The Feirstein School opened its doors in the fall of 2015, becoming the first public graduate film school in New York. The school is praised for being the best of two worlds – a graduate school and professional film studio – due to its location within Steiner Studios, a 580,000 square foot production lot where major films and TV shows are shot, including The Wolf of Wall Street and Boardwalk Empire.
Designed to embrace the culture of a contemporary movie lot and university campus, the new production facilities occupy the sixth floor and includes a sound stage, production labs, motion capture studio, and a screening room. Post-production labs, editing suites, and recording studios occupy most of the fifth floor.
“By any standard it is one of the best facilities I’ve ever walked inside of … I certainly never set foot in anything like that until I started working for studios.” – Director Steven Soderbergh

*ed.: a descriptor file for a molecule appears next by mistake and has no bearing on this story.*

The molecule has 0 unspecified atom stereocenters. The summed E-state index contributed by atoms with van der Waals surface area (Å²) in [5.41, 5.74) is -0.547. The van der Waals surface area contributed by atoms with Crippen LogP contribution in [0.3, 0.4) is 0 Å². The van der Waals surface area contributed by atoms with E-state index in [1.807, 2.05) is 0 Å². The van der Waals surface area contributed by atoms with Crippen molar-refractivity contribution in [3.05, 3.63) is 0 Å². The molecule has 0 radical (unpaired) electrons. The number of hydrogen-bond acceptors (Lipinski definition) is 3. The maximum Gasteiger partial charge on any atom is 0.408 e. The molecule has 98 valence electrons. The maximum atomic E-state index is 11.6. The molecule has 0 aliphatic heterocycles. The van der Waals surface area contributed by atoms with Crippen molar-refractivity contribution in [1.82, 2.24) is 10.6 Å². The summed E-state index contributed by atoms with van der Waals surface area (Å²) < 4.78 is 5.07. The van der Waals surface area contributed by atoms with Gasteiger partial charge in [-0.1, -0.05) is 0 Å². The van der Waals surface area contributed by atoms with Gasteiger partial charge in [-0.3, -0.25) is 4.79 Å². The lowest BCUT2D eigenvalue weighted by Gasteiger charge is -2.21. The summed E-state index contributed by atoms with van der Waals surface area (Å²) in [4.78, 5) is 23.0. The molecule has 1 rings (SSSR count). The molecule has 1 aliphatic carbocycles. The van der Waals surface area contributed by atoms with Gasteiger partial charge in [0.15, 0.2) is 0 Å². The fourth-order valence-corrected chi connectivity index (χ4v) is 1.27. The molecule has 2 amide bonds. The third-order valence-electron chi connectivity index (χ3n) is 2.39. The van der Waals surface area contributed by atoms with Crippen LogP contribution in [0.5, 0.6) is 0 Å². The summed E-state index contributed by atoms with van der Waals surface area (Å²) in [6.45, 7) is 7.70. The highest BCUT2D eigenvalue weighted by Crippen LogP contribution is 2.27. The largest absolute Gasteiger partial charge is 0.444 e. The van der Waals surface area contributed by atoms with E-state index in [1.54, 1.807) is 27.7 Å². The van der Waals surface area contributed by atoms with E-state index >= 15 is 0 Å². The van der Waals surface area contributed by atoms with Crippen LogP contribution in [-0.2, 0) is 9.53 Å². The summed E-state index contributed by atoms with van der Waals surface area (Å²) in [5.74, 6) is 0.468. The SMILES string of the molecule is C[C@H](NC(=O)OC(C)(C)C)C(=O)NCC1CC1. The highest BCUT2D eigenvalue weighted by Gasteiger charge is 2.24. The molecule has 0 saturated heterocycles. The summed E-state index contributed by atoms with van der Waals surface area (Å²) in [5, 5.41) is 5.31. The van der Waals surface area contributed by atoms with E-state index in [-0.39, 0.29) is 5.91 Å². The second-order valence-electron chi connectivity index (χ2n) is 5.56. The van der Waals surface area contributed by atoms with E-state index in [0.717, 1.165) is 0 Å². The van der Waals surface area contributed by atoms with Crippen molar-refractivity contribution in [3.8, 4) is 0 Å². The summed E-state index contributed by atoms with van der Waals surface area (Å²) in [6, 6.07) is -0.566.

Setting itself apart from other film schools, the Feirstein School has embraced diversity, with at least half of the school’s student population comprising of women and minorities. In doing so, the NYC Office of Media and Entertainment earmarked millions of dollars to be administered over five years to female film and theater makers to help them complete their projects. One of those projects will be a pair of TV pilots written by female screenwriters and produced by Feirstein students. Actor Ethan Hawke, who is also a member of the school’s advisory council, understands that “young people need to try out their skills when they’re not in the corporate world,” and feels they can do that at the Feirstein School.
Over 100 years after Brooklyn-based Vitagraph Company of America started producing as many as eight silent films per week, New York is still pushing the industry forward with creative, progressive ideas. Hollywood is no longer the only option for burgeoning filmmakers. We are proud to have designed a space that gives students the opportunity to create in a program that embraces Brooklyn’s diversity in a Hollywood-like setting.